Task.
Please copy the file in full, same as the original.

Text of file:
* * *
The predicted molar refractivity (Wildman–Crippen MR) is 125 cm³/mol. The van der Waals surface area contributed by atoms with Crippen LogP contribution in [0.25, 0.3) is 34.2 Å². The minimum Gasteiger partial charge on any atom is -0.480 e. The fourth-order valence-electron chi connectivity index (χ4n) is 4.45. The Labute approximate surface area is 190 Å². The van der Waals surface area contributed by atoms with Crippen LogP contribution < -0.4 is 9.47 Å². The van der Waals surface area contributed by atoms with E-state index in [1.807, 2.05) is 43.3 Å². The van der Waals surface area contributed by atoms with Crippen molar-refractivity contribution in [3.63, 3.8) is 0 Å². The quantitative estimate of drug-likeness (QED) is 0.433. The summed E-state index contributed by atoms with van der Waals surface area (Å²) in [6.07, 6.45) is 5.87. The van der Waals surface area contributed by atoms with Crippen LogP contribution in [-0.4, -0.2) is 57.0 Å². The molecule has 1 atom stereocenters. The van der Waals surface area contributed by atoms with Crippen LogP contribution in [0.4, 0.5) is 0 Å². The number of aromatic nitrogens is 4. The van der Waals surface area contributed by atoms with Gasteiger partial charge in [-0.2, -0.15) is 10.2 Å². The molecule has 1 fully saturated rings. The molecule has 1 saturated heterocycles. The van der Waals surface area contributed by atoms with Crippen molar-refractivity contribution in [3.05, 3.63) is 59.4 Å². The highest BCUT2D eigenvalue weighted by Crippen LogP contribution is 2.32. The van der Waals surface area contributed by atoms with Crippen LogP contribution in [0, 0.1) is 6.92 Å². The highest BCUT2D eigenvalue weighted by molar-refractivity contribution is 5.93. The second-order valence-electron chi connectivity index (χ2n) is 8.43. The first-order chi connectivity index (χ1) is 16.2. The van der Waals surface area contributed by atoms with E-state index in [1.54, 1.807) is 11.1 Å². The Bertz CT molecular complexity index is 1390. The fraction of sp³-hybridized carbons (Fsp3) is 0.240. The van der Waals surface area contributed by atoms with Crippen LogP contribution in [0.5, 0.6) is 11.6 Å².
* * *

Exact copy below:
The predicted molar refractivity (Wildman–Crippen MR) is 125 cm³/mol. The van der Waals surface area contributed by atoms with Crippen LogP contribution in [0.25, 0.3) is 34.2 Å². The minimum Gasteiger partial charge on any atom is -0.480 e. The fourth-order valence-electron chi connectivity index (χ4n) is 4.45. The Labute approximate surface area is 190 Å². The van der Waals surface area contributed by atoms with Crippen LogP contribution < -0.4 is 9.47 Å². The van der Waals surface area contributed by atoms with E-state index in [1.807, 2.05) is 43.3 Å². The van der Waals surface area contributed by atoms with Crippen molar-refractivity contribution in [3.63, 3.8) is 0 Å². The quantitative estimate of drug-likeness (QED) is 0.433. The summed E-state index contributed by atoms with van der Waals surface area (Å²) in [6.07, 6.45) is 5.87. The van der Waals surface area contributed by atoms with Crippen LogP contribution in [-0.4, -0.2) is 57.0 Å². The molecule has 1 atom stereocenters. The van der Waals surface area contributed by atoms with Crippen LogP contribution in [0.4, 0.5) is 0 Å². The number of aromatic nitrogens is 4. The van der Waals surface area contributed by atoms with Gasteiger partial charge in [-0.2, -0.15) is 10.2 Å². The molecule has 1 fully saturated rings. The molecule has 1 saturated heterocycles. The van der Waals surface area contributed by atoms with Crippen molar-refractivity contribution in [3.05, 3.63) is 59.4 Å². The highest BCUT2D eigenvalue weighted by Crippen LogP contribution is 2.32. The van der Waals surface area contributed by atoms with Crippen LogP contribution in [0, 0.1) is 6.92 Å². The highest BCUT2D eigenvalue weighted by molar-refractivity contribution is 5.93. The second-order valence-electron chi connectivity index (χ2n) is 8.43. The first-order chi connectivity index (χ1) is 16.2. The van der Waals surface area contributed by atoms with E-state index in [1.54, 1.807) is 11.1 Å². The Bertz CT molecular complexity index is 1390. The fraction of sp³-hybridized carbons (Fsp3) is 0.240. The van der Waals surface area contributed by atoms with Crippen LogP contribution in [0.5, 0.6) is 11.6 Å².